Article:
Developing countries will further lag behind the rich world as they struggle to recover from the economic impact of the pandemic due to the spread of coronavirus variants and their limited capacity for stimulus efforts, the World Bank warned.
In new economic forecasts published on Tuesday, the Washington-based institution said it expects the world economy to experience a two-speed recovery in 2022 that will fuel growing inequality. While output in rich countries will return to pre-pandemic levels by 2023, developing countries will still be on average 4 percent below their pre-pandemic level.
The poor recovery from the impact of coronavirus will be particularly severe among the most vulnerable countries, the bank said; by next year, output among fragile, conflict-affected and small island states will still be 7.5 to 8.5 percent below its pre-pandemic level.
David Malpass, president of the World Bank, said there was a “gap” between growth rates in rich and poor countries. While per capita income in advanced economies rose 5 percent last year, in low-income countries it rose just 0.5 percent, he said.
“We are going in the opposite direction of what you would want for good development,” he said. “We have a big problem ahead that could take years.”
Ayhan Kose, head of the bank’s economic forecasting unit, said developing countries face a plethora of risks that have increased the likelihood of a hard landing, including outbreaks of new variants, rising inflation, financial market stress as interest rates rise, and climate-related disasters. He called for more aggressive action by the world community against vaccines, debt and climate change.
“These problems are not going anywhere,” he said. “It is not the case that we do not know what the problems are or do not have the frameworks to deal with them. . . The question is whether the world community and national policymakers can implement the prescriptions we have at the overall level. ”
Kose said emerging and developing economies have been unable to deliver the fiscal and monetary response to the pandemic launched in advanced economies, and many are already being forced to withdraw stimulus by raising interest rates to to tackle the boom in inflation.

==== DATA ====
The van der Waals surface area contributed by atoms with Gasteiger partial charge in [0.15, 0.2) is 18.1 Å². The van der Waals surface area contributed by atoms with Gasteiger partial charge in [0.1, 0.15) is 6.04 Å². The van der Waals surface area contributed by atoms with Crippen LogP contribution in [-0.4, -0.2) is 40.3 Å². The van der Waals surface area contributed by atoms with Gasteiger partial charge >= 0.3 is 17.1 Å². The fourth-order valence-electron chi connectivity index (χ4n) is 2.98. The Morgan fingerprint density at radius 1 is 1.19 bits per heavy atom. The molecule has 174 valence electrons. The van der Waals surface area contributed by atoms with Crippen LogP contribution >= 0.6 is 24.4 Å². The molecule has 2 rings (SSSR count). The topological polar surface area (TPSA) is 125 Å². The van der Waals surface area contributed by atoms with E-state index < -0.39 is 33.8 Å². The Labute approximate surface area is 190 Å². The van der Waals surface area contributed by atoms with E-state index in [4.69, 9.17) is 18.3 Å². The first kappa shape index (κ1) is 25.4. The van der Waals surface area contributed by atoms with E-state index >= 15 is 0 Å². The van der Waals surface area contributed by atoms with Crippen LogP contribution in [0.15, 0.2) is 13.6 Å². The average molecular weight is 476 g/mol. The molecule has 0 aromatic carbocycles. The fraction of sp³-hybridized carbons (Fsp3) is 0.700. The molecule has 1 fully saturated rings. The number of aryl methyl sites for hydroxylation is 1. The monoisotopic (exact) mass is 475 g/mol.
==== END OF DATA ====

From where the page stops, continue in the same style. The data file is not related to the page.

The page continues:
“[They] did as much as they could, but it was nowhere near what advanced economies were capable of doing. “Now they are withdrawing support faster,” he said. “This is a pandemic of inequality that will spill over over generations.”
Kose called on the G20 group of major economies to move faster with debt relief and to do more to ensure participation by lenders in the private sector. In particular, he noted the need for more ambitious action to protect developing economies from the virus.
“In the case of vaccines, the problem is very clear and not addressing it has consequences,” he said. “We pretend that we can overcome the pandemic without vaccinating large populations around the world. It is not true.”
The bank’s warning reflects similar calls from other world institutions.
Rebeca Grynspan, secretary general of the UN Conference on Trade and Development, said the distribution of vaccines worldwide was “poor and irrational”, with advanced economies securing supply agreements for 3 billion more vaccine doses than they needed for their own people. , or almost enough to provide two doses to the whole of Africa.
“The cost of the pandemic is rising beyond anything we’ve seen before, and not just in terms of debt and the health of millions of citizens,” she said.
She said the proliferation of new variants “already affects the recovery and erodes the legitimacy of governments and democratic institutions everywhere. . . If we do not find the political will and space for negotiation, the reality will unfortunately lead us to very bad results ”.
Kristalina Georgieva, managing director of the IMF, warned last year that the world is “facing a deteriorating two-track recovery”, driven by differences in vaccine availability, infection rates and countries’ varying ability to provide policy support. She calls it “a critical moment that requires urgent action by the G20 and policymakers”.